Police Reportedly Break Up Gay Sex Party In Vatican City

Neighbors' complaints drew authorities to the apartment, owned by the aide to a cardinal.

Police reportedly broke up an “orgy” in June in an apartment belonging to a Vatican priest, according to Italian newspaper Il Fatto Quotidiano (The Daily Fact).

Details of the incident are slim, though neighbors’ complaints reportedly drew authorities to the apartment, which is owned by the Con­gregation for the Doctrine of the Faith. The official tenant is the secretary of Cardinal Francesco Coccopa­l­merio, a key adviser to the Pope Francis.

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It’s been reported drugs were found on the premises, as well as a group of men engaged in sexual activity. The priest, who was purportedly in line for promotion to bishop, was taken for questioning.

While sex scandals have plagued the Catholic Church for decades, reports of impropriety in Vatican City have increased in recent years: In 2015, leaked documents indicated that several properties around Rome owned by the Vatican were being used as brothels and massage parlors where priests pay for sex, according to sources.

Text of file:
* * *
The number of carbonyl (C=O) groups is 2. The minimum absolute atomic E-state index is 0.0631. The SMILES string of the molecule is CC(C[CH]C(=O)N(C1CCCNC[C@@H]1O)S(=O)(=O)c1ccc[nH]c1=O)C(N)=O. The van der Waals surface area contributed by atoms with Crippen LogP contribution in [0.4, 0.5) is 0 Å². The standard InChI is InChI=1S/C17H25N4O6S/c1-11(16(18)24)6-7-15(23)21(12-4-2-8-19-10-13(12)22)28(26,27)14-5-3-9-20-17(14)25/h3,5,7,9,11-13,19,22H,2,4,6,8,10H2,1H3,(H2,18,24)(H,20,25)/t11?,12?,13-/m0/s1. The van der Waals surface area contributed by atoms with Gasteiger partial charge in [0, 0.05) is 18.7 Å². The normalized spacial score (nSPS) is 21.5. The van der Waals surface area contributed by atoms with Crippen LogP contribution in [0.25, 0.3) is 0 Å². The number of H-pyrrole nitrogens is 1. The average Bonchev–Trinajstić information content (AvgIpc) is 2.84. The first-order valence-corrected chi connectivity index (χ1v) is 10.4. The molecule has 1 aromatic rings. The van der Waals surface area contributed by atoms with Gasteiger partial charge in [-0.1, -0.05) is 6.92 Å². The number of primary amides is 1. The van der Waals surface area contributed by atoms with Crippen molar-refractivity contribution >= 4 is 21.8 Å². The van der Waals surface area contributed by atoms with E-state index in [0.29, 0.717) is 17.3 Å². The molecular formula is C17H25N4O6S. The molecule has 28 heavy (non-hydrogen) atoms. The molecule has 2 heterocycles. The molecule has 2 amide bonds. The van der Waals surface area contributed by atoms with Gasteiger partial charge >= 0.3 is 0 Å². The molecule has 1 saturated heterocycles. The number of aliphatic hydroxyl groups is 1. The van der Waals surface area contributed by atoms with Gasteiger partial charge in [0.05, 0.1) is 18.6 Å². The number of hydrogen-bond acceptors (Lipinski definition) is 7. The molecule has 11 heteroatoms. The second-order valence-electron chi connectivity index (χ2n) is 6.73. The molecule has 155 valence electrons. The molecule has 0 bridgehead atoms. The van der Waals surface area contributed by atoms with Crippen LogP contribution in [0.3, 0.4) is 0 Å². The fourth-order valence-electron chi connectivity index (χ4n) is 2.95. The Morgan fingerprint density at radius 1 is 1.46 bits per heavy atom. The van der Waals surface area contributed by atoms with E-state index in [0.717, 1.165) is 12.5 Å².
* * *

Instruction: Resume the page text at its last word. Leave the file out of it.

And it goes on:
News of the arrest comes just weeks after Australian cardinal George Pell, another top aide to the Pope, was hit with multiple sex abuse charges.

Interestingly Cardinal Coccopa­l­merio has voiced some support for the LGBT community: After the 2014 Synod on the Family, he expressed disappointment that the Church was not addressing the positive elements of gay relationships.

We have both doctrine and people to consider. Let’s consider a very problematic topic, extremely current: the topic of homosexual couples. If I meet a same-sex couple, I observe right away that their relationship is illicit: that is what the doctrine says, and I reaffirm that with absolute certainty.

Nevertheless, if I stop at doctrine, I don’t see the people anymore. But if I observe that two people really do love each other, say they practice charity towards the needy… then I can also say that, while their relation remains illicit, in those two people there emerge positive elements. Instead of closing my eyes to those positive aspects, I want to underline them. It is a matter of being objective and recognizing, objectively, the positive points in a given relationship, that is illicit in itself.

Dan Avery is a writer-editor who focuses on culture, breaking news and LGBT rights. His work has appeared in Newsweek, The New York Times, Time Out New York, The Advocate and elsewhere.
@ItsDanAvery